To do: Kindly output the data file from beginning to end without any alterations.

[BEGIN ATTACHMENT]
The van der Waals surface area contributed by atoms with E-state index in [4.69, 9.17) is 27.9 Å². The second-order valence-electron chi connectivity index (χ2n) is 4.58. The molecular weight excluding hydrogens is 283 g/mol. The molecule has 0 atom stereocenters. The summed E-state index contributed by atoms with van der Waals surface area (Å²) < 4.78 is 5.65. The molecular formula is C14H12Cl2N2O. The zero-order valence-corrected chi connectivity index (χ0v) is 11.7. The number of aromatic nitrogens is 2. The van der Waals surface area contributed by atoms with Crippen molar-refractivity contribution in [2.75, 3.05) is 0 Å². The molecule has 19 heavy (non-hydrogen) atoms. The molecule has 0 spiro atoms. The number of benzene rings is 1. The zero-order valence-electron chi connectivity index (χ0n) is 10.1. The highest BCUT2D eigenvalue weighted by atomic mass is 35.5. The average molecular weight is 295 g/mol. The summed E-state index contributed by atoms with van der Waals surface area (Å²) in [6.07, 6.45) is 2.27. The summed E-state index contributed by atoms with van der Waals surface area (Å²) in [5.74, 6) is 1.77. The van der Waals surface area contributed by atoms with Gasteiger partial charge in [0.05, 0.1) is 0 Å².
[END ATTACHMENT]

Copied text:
The van der Waals surface area contributed by atoms with E-state index in [4.69, 9.17) is 27.9 Å². The second-order valence-electron chi connectivity index (χ2n) is 4.58. The molecular weight excluding hydrogens is 283 g/mol. The molecule has 0 atom stereocenters. The summed E-state index contributed by atoms with van der Waals surface area (Å²) < 4.78 is 5.65. The molecular formula is C14H12Cl2N2O. The zero-order valence-corrected chi connectivity index (χ0v) is 11.7. The number of aromatic nitrogens is 2. The van der Waals surface area contributed by atoms with Crippen molar-refractivity contribution in [2.75, 3.05) is 0 Å². The molecule has 19 heavy (non-hydrogen) atoms. The molecule has 0 spiro atoms. The number of benzene rings is 1. The zero-order valence-electron chi connectivity index (χ0n) is 10.1. The highest BCUT2D eigenvalue weighted by atomic mass is 35.5. The average molecular weight is 295 g/mol. The summed E-state index contributed by atoms with van der Waals surface area (Å²) in [6.07, 6.45) is 2.27. The summed E-state index contributed by atoms with van der Waals surface area (Å²) in [5.74, 6) is 1.77. The van der Waals surface area contributed by atoms with Gasteiger partial charge in [0.05, 0.1) is 0 Å².